McGOWAN v. MEDPACE INC

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Supreme Court of Ohio.

McGOWAN, Appellant, v. MEDPACE, INC., Appellee.

No. 2015–1756.

Decided: April 12, 2017

Freking, Myers & Reul, L.L.C., Randolph H. Freking, and Brian P. Gillan, for appellant. Thompson Hine, L.L.P., Deborah S. Brenneman, and George B. Musekamp, for appellee. The Gittes Law Group, Frederick M. Gittes, and Jeffrey P. Vardaro, urging reversal for amicus curiae, Ohio Employment Lawyers Association.

{¶ 3} I join the majority's holding that the opinion of the court of appeals may not be cited as authority except by the parties inter se. I write separately to note that the court's limitation on the authority of the court of appeals' opinion in this case should render dubious further reliance on the First District Court of Appeals' earlier opinions in Hale v. Volunteers of Am., 158 Ohio App.3d 415, 2004–Ohio–4508, 816 N.E.2d 259 (1st Dist.), and Dean v. Consol. Equities Realty # 3, L.L.C., 182 Ohio App.3d 725, 2009–Ohio–2480, 914 N.E.2d 1109 (1st Dist.), which the appellate court expressly followed.

{¶ 4} The appellate court recognized that the employment-at-will doctrine is a common-law doctrine and that the termination of an employee “generally does not give rise to an action for damages.” 2015–Ohio–3743, 42 N.E.3d 256, ¶ 14. It then noted that this court's decision in Greeley v. Miami Valley Maintenance Contrs., Inc., 49 Ohio St.3d 228, 551 N.E.2d 981 (1990), created a judicially recognized “exception to this employment-at-will doctrine” when there is a violation of a clearly expressed public policy. 2015–Ohio–3743 at ¶ 15.

{¶ 5} The appellate court went on to state that with respect to claims for wrongful discharge in violation of public policy,

absent a narrow interpretation of the types of public policy applicable to these claims, the exception becomes the rule. With the continued and ongoing explosion in statutes, governmental regulations, and policies found under the Ohio Revised Code and the Ohio Administrative Code, as well as federal laws and regulations, if exceptions to the at-will-employment doctrine are not narrowly construed, the so-called “exceptions” will speedily and overwhelmingly undermine and eliminate the concept of at-will employment in this state. The employment-at-will doctrine is, as conceded by all parties herein, the starting point for an employment-law analysis for this type of claim. This doctrine has remained untouched by the legislature since its inception, and is effectively one of Ohio's most basic “public policies” on employment issues. * * * Such a change in basic Ohio public policy should be left to the legislature, not this court.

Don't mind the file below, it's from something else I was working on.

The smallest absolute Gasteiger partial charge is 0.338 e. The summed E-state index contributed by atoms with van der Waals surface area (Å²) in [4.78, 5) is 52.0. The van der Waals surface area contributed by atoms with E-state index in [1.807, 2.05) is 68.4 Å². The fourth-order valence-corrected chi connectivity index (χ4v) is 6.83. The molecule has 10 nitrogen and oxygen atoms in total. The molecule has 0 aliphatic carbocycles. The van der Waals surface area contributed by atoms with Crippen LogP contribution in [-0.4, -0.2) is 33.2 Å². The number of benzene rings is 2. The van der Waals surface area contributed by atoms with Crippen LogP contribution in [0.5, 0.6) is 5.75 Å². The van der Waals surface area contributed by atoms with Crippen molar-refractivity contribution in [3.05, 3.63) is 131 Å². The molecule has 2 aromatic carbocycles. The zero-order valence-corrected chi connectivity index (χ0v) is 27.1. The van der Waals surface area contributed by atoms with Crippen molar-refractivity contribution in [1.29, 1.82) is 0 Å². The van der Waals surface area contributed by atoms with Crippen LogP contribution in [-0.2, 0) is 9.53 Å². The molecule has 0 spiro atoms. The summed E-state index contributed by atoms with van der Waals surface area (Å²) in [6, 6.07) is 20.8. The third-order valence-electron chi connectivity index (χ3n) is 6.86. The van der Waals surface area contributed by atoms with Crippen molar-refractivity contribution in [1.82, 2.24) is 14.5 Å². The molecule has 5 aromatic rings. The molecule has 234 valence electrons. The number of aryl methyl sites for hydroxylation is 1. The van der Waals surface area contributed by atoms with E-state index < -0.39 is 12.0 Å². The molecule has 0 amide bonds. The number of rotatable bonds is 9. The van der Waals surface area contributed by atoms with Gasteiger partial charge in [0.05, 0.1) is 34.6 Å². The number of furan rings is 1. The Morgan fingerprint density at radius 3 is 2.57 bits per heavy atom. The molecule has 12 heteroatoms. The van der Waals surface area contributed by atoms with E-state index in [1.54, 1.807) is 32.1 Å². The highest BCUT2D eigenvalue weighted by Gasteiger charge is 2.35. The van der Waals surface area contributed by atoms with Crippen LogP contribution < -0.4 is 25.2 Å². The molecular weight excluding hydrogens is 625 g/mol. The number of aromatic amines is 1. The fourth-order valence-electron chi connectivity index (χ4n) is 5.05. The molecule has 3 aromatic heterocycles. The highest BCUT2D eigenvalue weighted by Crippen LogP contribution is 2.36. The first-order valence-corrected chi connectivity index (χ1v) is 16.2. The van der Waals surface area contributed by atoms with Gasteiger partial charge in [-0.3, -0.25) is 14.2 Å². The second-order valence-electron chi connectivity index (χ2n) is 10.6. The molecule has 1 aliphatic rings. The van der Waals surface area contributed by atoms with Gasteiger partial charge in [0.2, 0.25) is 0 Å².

(Emphasis added.) Id. at ¶ 22.

{¶ 6} With this reasoning, the appellate court essentially states that exceptions, such as the one described in Greeley, to judicially created common-law doctrines such as the employment-at-will doctrine should be created only by the legislature. And for this reason, the appellate court relied on its two previous decisions in Hale and Dean rather than follow Greeley.

{¶ 7} Hale and Dean require that the public policy upon which the exception to the employment-at-will doctrine is based must (1) impose an affirmative duty on an employee to report a violation, (2) prohibit an employer from retaliating against an employee who has reported a violation, or (3) protect the public's health and safety. Hale, 158 Ohio App.3d 415, 2004–Ohio–4508, 816 N.E.2d 259, at ¶ 46; Dean, 182 Ohio App.3d 725, 2009–Ohio–2480, 914 N.E.2d 1109, at ¶ 11–12. Finding no such language in the insurance-fraud statute, the appellate court narrowed Greeley, relying on Hale and Dean as “longstanding case law” even though they were decided 14 and 19 years after this court decided Greeley. 2015–Ohio–3743 at ¶ 22. This court's holding that the opinion of the court of appeals in this case may not be cited as authority except by the parties inter se should cast doubt on the authority of the First District's opinions in Hale and Dean.

{¶ 8} In her verified complaint, appellant, Mary McGowan, M .D., alleges that after she was hired as an executive director by appellee, Medpace, Inc., she became aware of fraudulent prescription-writing practices and patient-privacy and confidentiality violations. Those activities concerned her so greatly that she held a meeting with her staff to advise them that office practices would have to change to prevent further violations, and she shared her concerns with Medpace's chief executive officer (“CEO”) and its general counsel.

{¶ 9} McGowan alleges that she was repeatedly asked to sign prescription renewals for incorrect amounts and it was explained to her that her predecessor had always done this to save patients money. McGowan refused to sign the renewals and explained that that practice was insurance fraud.